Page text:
Republished with permission from John Pavlovitz.
Lauri Carleton was an LGBTQ ally.
Lauri Carleton flew a rainbow flag.
Lauri Carleton is dead because of it.
The 66-year old wife and mother of nine children was murdered outside her Southern California clothing store by a man who tore town her flag and shot her to death when she protested. As senseless and shocking as the assassination of Lauri Carleton is, it is not a surprise. It is the rotten, putrid fruit of MAGA America and all it stands for and aspires to.
Violence targeting the LGBTQ community and those who support them is not a random aberration, it is the logical progression.
When you continually label queer people as predators, when you repeatedly accuse teachers of being groomers, when you declare drag shows and gay clubs as societal threats, when you intentionally target transgender children and their parents, when you perpetually traffic in irresponsible and dangerous rhetoric designed to generate irrational fear of LGBTQ people—hate crimes are guaranteed.
The hollow culture wars that Christian Conservatives have spent the past few decades going all-in on have actual human costs. They are not ideological expressions untethered from life on the ground. They are not just tweets and slogans and disconnected pulpit diatribes devoid of consequences. They are not merely reckless words and irresponsible assassinations of character against people for their gender identity and sexual orientation.
They may begin as those things, but eventually they become young men carrying high-powered weapons of rapid carnage into places of refuge and joy, who indiscriminately fire into strangers because they have so dehumanized them as to see them as expendable and necessary collateral damage of a righteous holy war.
The tweets and slogans and diatribes eventually become verbal assaults and acts of vandalism and showers of bullets quickly tearing through the flesh of strangers. They become gaping wounds too severe and numerous to withstand.
Lauri Carleton is the victim of two vicious hate crimes: of the person pulling the trigger and of those who made doing so for that person so easy.
There is no mystery here to be solved, no complex code to uncover, no hidden shooter motive we need to follow down endless rabbit trails to discern.
This is simple cause-and-affect.
It is the grotesque monster Republicans have made because they have lacked creative ideas or noble impulses or any desire to lead responsible for the common good.
By continually chasing the sensational, by relentlessly ratcheting up their rhetoric, by dragging their base to an ever-deepening bottom, and by using LGBTQ people as faceless, nameless political chips—they are nurturing the kind of wasteful violence that visited Lauri Carleton.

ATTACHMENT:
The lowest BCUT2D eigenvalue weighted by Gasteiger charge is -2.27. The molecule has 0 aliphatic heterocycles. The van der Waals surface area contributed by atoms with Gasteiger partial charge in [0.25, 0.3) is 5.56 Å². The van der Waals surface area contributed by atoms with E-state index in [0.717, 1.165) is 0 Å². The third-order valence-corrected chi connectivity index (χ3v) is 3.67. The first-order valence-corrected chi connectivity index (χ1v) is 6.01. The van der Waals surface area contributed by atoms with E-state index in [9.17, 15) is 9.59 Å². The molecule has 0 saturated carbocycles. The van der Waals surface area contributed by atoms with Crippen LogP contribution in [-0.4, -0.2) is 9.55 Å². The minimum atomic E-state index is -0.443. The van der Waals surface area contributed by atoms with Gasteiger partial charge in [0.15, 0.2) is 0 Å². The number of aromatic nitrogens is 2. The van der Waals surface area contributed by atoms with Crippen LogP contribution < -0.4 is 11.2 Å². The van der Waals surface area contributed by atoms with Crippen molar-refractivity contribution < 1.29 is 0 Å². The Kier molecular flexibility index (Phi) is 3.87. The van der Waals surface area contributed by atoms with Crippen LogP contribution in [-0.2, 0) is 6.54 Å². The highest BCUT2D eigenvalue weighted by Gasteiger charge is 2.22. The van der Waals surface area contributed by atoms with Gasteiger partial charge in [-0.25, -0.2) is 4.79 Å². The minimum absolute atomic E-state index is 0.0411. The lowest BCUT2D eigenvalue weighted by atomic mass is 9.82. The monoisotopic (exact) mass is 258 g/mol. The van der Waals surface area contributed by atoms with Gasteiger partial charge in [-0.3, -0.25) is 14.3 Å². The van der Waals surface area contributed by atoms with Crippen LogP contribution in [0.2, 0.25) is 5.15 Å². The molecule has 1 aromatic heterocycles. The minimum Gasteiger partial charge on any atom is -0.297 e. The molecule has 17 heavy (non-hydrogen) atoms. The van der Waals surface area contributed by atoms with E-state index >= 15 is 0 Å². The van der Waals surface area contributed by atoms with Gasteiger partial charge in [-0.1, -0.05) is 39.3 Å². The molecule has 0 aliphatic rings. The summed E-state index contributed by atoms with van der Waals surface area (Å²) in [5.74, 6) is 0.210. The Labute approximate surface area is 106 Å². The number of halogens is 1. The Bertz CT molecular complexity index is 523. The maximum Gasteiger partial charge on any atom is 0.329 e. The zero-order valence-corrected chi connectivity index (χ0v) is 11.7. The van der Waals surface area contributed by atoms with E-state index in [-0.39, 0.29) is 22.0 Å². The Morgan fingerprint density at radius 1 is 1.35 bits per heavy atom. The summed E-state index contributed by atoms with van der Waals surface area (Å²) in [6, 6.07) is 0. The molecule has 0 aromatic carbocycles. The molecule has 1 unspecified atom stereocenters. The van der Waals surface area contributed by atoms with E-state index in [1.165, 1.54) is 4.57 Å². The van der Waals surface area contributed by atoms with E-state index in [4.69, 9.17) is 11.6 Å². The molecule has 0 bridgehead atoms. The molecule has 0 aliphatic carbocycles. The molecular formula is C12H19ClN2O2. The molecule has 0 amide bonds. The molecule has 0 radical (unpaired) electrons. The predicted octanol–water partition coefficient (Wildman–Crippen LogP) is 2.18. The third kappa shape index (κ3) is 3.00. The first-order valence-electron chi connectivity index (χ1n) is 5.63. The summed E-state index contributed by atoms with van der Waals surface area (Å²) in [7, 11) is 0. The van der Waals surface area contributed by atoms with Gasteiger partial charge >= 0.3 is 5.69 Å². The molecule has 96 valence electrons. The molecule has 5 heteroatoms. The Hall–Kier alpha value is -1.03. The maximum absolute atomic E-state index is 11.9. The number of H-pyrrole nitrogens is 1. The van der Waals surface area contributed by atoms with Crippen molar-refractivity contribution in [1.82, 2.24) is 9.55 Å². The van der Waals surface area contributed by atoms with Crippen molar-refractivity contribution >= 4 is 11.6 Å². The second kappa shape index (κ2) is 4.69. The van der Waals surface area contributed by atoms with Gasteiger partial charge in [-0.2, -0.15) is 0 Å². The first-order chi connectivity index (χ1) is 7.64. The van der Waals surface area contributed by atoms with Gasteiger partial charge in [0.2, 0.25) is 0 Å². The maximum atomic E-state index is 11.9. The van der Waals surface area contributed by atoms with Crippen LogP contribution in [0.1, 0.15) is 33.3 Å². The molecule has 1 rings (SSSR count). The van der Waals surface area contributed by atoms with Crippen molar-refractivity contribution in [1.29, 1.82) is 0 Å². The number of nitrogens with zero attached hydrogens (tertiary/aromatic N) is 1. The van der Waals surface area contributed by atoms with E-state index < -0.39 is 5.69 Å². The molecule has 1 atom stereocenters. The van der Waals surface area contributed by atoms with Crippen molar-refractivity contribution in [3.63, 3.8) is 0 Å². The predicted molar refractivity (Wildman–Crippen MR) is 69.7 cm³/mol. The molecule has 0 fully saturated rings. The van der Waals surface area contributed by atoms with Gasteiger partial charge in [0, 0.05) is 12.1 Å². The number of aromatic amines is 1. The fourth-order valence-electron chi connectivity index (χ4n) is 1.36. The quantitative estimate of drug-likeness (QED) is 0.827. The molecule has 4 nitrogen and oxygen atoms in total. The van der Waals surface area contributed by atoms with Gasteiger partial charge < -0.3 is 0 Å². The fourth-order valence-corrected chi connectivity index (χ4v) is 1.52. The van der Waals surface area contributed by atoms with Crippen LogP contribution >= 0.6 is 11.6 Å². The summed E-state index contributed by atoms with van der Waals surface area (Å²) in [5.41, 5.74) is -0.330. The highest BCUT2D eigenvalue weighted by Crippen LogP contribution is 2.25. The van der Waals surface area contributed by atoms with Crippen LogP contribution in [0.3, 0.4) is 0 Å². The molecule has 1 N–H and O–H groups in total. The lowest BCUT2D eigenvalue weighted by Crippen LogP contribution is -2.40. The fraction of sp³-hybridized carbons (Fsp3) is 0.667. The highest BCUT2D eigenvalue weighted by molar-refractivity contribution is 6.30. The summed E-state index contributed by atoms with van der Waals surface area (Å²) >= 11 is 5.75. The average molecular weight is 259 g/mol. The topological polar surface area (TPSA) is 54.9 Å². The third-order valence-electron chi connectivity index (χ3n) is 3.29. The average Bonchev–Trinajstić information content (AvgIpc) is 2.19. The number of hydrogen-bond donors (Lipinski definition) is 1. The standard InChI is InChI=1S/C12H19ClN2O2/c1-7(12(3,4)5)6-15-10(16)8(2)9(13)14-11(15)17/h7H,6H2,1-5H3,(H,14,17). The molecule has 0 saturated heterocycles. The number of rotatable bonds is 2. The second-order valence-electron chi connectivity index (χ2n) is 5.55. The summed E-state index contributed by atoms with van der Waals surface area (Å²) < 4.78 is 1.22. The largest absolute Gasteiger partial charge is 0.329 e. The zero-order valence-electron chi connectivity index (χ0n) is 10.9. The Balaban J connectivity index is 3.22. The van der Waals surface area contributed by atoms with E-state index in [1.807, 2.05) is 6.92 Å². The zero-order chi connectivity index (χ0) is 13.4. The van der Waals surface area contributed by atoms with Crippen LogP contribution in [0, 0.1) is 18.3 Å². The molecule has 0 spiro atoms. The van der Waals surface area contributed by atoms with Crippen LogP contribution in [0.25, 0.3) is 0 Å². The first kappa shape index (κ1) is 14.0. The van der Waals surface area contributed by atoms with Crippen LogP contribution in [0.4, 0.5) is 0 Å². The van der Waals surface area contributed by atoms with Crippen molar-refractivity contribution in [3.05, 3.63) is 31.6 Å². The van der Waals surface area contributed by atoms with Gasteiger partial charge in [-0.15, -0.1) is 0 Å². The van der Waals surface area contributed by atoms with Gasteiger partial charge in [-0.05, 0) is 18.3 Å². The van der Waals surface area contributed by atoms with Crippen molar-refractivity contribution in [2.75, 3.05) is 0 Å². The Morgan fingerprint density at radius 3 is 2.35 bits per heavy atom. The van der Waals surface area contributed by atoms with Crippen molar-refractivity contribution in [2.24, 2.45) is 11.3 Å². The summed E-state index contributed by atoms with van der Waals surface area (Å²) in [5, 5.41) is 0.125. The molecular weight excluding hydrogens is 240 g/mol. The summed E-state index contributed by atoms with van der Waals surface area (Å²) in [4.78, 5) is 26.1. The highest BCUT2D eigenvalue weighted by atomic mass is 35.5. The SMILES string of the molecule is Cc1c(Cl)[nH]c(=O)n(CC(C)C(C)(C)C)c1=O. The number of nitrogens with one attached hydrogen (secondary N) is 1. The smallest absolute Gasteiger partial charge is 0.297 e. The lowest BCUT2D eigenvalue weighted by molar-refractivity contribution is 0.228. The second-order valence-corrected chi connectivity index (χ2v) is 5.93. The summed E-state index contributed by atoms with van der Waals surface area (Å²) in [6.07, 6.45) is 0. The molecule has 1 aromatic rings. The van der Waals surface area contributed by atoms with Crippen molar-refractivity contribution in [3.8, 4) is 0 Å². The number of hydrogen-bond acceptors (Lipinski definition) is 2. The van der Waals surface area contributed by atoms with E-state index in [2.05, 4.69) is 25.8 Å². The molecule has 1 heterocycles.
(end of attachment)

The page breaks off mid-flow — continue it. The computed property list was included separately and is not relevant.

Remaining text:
The Republican Party and their voting base, and the conservative Christian movement that leverages its pulpits for them will continue to pretend they are oblivious to or even outraged by this violence when it appears. But until the Right reckons with the flesh-and-blood cost of their continual verbal assault on a group of already marginalized people, and until they repent and begin to fight for the rights and humanity of the LGBTQ community, these physical assaults will continue—and they will have that blood on their hands.
Meanwhile, the rest of us cannot allow fear to cause us to pull back or shut up.
We need to become more bold and more visible allies than we have been before, or we risk devolving into a nation that accepts this unspeakable violence as normal. It is not normal.
This is a moment for people of faith, morality, and conscience to decide with clarity who we are individually and who we want to be collectively. It is a day when individuals and families and neighborhoods and businesses and churches need to stand and be counted.
The dangerous words of the Conservative movement are getting people killed.
It’s time for allies of the LGBTQ community to explicitly speak words that love and bring life and declare what we will not abide here.
We often like to say hate has no home here.
We need to move this from aspiration to incarnation.
To hell with this hatred.
John Pavlovitz is a writer, pastor, and activist from Wake Forest, North Carolina. A 25-year veteran in the trenches of local church ministry, John is committed to equality, diversity, and justice—both inside and outside faith communities. When not actively working for a more compassionate planet, John enjoys spending time with his family, exercising, cooking, and having time in nature. He is the author of A Bigger Table, Hope and Other Superpowers, Low, and Stuff That Needs to Be Said.